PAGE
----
With most every job I've ever worked, there wasn't really a culture of going out after work for a round at the local down the street. Doubly so now that I work remotely. At one previous job, there were occasional lunch outings to a Chinese place up the road, but the suburban-industrial-park environment we were in didn't have a handy local watering hole for us to repair to. Most of us didn't drink anyway; it wasn't that kind of work environment. But drinking per se has little to do with it.
In fact, drinking almost never has anything to do with it. It's all about having a place to sit around and feel like a person among other people, with the alcohol a way to make the job a little easier. What mattered most was being able to do it spontaneously — to just round up a bunch of people and say, "Let's go out when we're done," and not have that imposed upon you as part of some synthetic bonding ritual created by the circle you were in.
Some of why I didn't do this much in my old workplace was, I think, just my own reticence. I didn't open up easily to people back then, and when I was done with the day's work I didn't want to do much of anything but scurry back home and take care of things there. And now that I work from home and only rarely see coworkers in the flesh, I realize all the more what a missed opportunity that constituted.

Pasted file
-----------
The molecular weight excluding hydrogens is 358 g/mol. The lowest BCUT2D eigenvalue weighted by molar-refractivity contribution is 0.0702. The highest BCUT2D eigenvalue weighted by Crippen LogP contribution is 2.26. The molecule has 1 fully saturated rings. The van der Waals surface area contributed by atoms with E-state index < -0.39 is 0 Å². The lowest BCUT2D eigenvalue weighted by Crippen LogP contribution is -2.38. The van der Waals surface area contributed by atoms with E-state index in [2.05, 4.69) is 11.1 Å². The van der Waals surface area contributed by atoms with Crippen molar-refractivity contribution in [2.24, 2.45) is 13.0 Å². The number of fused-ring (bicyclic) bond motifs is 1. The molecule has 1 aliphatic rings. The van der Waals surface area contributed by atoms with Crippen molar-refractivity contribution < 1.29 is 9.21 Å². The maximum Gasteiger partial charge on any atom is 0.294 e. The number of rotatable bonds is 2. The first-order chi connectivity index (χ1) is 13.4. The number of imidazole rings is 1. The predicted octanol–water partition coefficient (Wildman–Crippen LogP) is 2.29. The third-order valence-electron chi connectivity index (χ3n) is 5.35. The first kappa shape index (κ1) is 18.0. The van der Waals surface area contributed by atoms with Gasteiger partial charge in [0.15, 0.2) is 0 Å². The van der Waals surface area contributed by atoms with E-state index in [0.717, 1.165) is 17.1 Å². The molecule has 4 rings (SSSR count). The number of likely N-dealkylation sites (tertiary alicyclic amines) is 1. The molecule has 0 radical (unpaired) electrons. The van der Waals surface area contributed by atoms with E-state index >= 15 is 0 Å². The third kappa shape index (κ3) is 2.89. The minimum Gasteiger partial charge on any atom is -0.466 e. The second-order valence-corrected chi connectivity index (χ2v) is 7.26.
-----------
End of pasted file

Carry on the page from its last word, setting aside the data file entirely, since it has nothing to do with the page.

What society does not really afford us is a place to just go and socialize without having to buy anything on top of it, or without imposing restrictions that tends to push its focus away from socialization. John Holt once talked about this in one of his books — we need some social environment that's not a pub, not a restaurant, not a bookstore, not even a library (which fits many of the criteria but is still reserved for specific tasks), not even a park (so that way you're not at the mercy of the elements), but some place where people can just gather freely and for free, alone or in groups, talk, share something, come and go as they please, and feel no pressure to do anything or spend any money, no corporate sponsorship hanging over one's heads, no advertising, no foofaraw.
The assault on public spaces in general has made it all the harder to conceive of, let alone execute, something like this. Maybe people figure it would only invite homeless people to camp out perpetually, which tells me the idea itself is not what's unsound, it's that our handling of poverty is so untenable that open-ended public spaces in general become unworkable by association. But all the same, I come back to this idea often. It feels like a missed opportunity.
New York City
Other Lives Of The Mind